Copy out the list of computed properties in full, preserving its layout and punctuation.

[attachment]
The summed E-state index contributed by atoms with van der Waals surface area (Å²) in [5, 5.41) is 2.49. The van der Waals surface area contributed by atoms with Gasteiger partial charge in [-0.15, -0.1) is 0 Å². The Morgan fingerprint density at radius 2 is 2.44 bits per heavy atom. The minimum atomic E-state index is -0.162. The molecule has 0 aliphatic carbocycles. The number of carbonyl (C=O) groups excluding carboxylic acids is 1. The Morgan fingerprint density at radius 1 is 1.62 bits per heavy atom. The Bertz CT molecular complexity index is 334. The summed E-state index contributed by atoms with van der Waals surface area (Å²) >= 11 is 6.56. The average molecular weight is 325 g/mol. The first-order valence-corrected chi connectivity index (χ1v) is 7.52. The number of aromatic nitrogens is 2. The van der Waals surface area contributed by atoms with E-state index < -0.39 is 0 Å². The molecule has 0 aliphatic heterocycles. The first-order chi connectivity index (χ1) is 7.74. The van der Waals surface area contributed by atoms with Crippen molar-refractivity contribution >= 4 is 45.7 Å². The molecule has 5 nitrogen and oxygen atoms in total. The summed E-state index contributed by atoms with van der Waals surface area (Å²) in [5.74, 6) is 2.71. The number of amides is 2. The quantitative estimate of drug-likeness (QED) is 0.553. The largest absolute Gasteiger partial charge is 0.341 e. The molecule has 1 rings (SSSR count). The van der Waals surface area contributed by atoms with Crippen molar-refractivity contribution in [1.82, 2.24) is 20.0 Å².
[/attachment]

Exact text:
The summed E-state index contributed by atoms with van der Waals surface area (Å²) in [5, 5.41) is 2.49. The van der Waals surface area contributed by atoms with Gasteiger partial charge in [-0.15, -0.1) is 0 Å². The Morgan fingerprint density at radius 2 is 2.44 bits per heavy atom. The minimum atomic E-state index is -0.162. The molecule has 0 aliphatic carbocycles. The number of carbonyl (C=O) groups excluding carboxylic acids is 1. The Morgan fingerprint density at radius 1 is 1.62 bits per heavy atom. The Bertz CT molecular complexity index is 334. The summed E-state index contributed by atoms with van der Waals surface area (Å²) >= 11 is 6.56. The average molecular weight is 325 g/mol. The first-order valence-corrected chi connectivity index (χ1v) is 7.52. The number of aromatic nitrogens is 2. The van der Waals surface area contributed by atoms with E-state index < -0.39 is 0 Å². The molecule has 0 aliphatic heterocycles. The first-order chi connectivity index (χ1) is 7.74. The van der Waals surface area contributed by atoms with Crippen molar-refractivity contribution >= 4 is 45.7 Å². The molecule has 5 nitrogen and oxygen atoms in total. The summed E-state index contributed by atoms with van der Waals surface area (Å²) in [5.74, 6) is 2.71. The number of amides is 2. The quantitative estimate of drug-likeness (QED) is 0.553. The largest absolute Gasteiger partial charge is 0.341 e. The molecule has 1 rings (SSSR count). The van der Waals surface area contributed by atoms with Crippen molar-refractivity contribution in [1.82, 2.24) is 20.0 Å².